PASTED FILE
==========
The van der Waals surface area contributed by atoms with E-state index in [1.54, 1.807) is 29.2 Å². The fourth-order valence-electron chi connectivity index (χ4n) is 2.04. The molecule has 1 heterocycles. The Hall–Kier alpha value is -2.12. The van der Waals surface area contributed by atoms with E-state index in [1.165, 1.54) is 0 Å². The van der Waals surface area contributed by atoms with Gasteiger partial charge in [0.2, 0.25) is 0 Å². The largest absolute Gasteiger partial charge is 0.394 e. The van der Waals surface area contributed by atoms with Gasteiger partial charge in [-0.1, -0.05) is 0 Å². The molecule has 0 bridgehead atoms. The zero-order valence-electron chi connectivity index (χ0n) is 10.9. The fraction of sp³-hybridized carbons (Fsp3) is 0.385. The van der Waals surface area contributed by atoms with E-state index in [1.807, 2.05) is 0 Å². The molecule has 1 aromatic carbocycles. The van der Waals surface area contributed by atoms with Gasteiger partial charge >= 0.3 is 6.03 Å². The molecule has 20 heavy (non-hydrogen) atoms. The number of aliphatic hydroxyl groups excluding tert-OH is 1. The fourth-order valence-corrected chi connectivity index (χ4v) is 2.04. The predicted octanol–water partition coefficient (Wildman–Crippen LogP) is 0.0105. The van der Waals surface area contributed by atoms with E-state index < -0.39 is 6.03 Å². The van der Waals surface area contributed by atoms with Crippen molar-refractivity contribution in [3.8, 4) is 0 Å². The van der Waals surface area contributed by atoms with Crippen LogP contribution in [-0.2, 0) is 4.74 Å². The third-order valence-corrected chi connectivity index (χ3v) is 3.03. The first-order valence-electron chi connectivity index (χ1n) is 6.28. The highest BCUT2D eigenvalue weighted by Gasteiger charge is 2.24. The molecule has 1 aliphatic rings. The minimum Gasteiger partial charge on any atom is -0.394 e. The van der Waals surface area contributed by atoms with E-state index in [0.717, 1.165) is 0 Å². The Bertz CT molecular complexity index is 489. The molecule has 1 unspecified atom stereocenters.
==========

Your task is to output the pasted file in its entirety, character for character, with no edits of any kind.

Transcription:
The van der Waals surface area contributed by atoms with E-state index in [1.54, 1.807) is 29.2 Å². The fourth-order valence-electron chi connectivity index (χ4n) is 2.04. The molecule has 1 heterocycles. The Hall–Kier alpha value is -2.12. The van der Waals surface area contributed by atoms with E-state index in [1.165, 1.54) is 0 Å². The van der Waals surface area contributed by atoms with Gasteiger partial charge in [0.2, 0.25) is 0 Å². The largest absolute Gasteiger partial charge is 0.394 e. The van der Waals surface area contributed by atoms with Gasteiger partial charge in [-0.1, -0.05) is 0 Å². The molecule has 0 bridgehead atoms. The zero-order valence-electron chi connectivity index (χ0n) is 10.9. The fraction of sp³-hybridized carbons (Fsp3) is 0.385. The van der Waals surface area contributed by atoms with E-state index in [1.807, 2.05) is 0 Å². The molecule has 1 aromatic carbocycles. The van der Waals surface area contributed by atoms with Gasteiger partial charge >= 0.3 is 6.03 Å². The molecule has 20 heavy (non-hydrogen) atoms. The number of aliphatic hydroxyl groups excluding tert-OH is 1. The fourth-order valence-corrected chi connectivity index (χ4v) is 2.04. The predicted octanol–water partition coefficient (Wildman–Crippen LogP) is 0.0105. The van der Waals surface area contributed by atoms with E-state index < -0.39 is 6.03 Å². The van der Waals surface area contributed by atoms with Crippen molar-refractivity contribution in [3.8, 4) is 0 Å². The van der Waals surface area contributed by atoms with Crippen LogP contribution in [-0.2, 0) is 4.74 Å². The third-order valence-corrected chi connectivity index (χ3v) is 3.03. The first-order valence-electron chi connectivity index (χ1n) is 6.28. The highest BCUT2D eigenvalue weighted by Gasteiger charge is 2.24. The molecule has 1 aliphatic rings. The minimum Gasteiger partial charge on any atom is -0.394 e. The van der Waals surface area contributed by atoms with E-state index in [0.717, 1.165) is 0 Å². The Bertz CT molecular complexity index is 489. The molecule has 1 unspecified atom stereocenters.